Ayre Acoustics KX-5 Twenty line preamplifier Specifications

Sidebar 1: Specifications

Description: Solid-state line-level preamplifier. Inputs: 4 balanced (XLR), 2 single-ended (RCA). Outputs: 2 balanced (XLR), 1 single-ended (RCA), 1 tape out (XLR, line-level). Frequency range: DC–250kHz. Maximum input level: 8V RMS (single-ended inputs), 16V RMS (balanced inputs). Input impedance: 1M ohm (single-ended inputs), 2M ohm (balanced inputs).
Dimensions: 17.25" (440mm) W by 13.25" (340mm) H by 3.75" (100mm) D. Weight: 23 lbs (10.5kg).
Finishes: Silver, Black.
Serial number of unit reviewed: 24B0113C.
Price: $9950. Approximate number of dealers: 40. Warranty: 5 years.
Manufacturer: Ayre Acoustics, Inc., 2300-B Central Avenue, Boulder, CO 80301. Tel: (303) 442-7300. Web: www.ayre.com.

Ayre Acoustics, Inc.
2300-B Central Avenue
Boulder, CO 80301
(303) 442-7300

mrkaic's picture

...what this means: "Instead of adjusting volume in the traditional manner—with a potentiometer that discards varying amounts of the product's signal gain—each phase of each stereo channel of the VGT contains 46 discrete resistors that, selected with a rotary switch, create 46 distinct variations on the preamp's voltage-gain stage, for a range of 46 volume levels. Thus there are fewer parts than usual in the signal path, and the preamplifier as a whole, from signal inputs through output buffer, is always maintaining an optimal S/N ratio."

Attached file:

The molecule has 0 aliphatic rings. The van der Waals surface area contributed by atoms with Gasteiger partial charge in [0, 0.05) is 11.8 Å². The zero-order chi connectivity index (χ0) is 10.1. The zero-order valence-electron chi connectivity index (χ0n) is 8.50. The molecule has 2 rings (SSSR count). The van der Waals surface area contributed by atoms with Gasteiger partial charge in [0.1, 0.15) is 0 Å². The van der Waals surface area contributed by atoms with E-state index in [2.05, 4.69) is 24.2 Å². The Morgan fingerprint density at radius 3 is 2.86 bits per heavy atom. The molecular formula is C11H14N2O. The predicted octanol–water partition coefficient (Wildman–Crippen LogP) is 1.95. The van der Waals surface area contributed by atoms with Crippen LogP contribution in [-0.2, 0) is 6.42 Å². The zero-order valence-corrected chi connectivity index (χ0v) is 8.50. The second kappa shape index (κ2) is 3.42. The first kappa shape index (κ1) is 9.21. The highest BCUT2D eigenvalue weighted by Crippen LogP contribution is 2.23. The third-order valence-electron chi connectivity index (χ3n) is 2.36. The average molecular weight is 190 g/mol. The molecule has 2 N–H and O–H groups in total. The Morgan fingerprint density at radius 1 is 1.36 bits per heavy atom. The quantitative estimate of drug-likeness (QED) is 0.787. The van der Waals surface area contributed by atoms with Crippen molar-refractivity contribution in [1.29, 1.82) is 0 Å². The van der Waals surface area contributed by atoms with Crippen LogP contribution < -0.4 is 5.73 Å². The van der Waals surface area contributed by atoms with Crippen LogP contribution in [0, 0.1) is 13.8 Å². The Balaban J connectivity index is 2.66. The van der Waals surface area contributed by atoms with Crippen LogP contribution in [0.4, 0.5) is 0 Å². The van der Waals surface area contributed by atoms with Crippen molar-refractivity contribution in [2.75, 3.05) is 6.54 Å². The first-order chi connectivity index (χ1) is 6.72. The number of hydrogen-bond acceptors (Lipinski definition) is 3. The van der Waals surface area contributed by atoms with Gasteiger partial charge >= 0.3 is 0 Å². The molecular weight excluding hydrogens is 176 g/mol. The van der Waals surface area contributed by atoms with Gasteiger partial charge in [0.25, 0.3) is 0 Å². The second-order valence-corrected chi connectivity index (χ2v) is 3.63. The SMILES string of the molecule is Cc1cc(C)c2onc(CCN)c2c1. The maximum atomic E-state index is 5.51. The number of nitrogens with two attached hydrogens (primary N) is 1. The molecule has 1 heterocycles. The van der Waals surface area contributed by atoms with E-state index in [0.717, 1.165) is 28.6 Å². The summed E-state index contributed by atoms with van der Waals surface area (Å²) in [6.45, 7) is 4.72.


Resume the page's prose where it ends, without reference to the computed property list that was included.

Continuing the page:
I am especially intrigued by the optimal(sic) S/N ratio. How does one determine this optimality?

Axiom05's picture

The volume is controlled by changing the gain of the preamp. Changing the volume changes the resistor value in the signal path. This is not a passive preamp, every volume step has a specific amount of gain. Despite being conditioned to think that a passive preamp should sound best, this preamp sounds absolutely amazing: extremely quiet and smooth. The drawback to this approach is that you need a lot of resistors to effect the volume changes, the smaller the steps, the more resistors, the higher the parts cost. This is why the KX-5 Twenty has about 1.5 dB volume change for each "click" of the control vs 1 dB for the KX-R Twenty. The optimal S/N ratio can be maintained by choosing parts with close tolerances. You have more control over part values. Typical volume potentiometers are not accurate over their entire range often resulting in an increase in noise and/or channel imbalance.

mrkaic's picture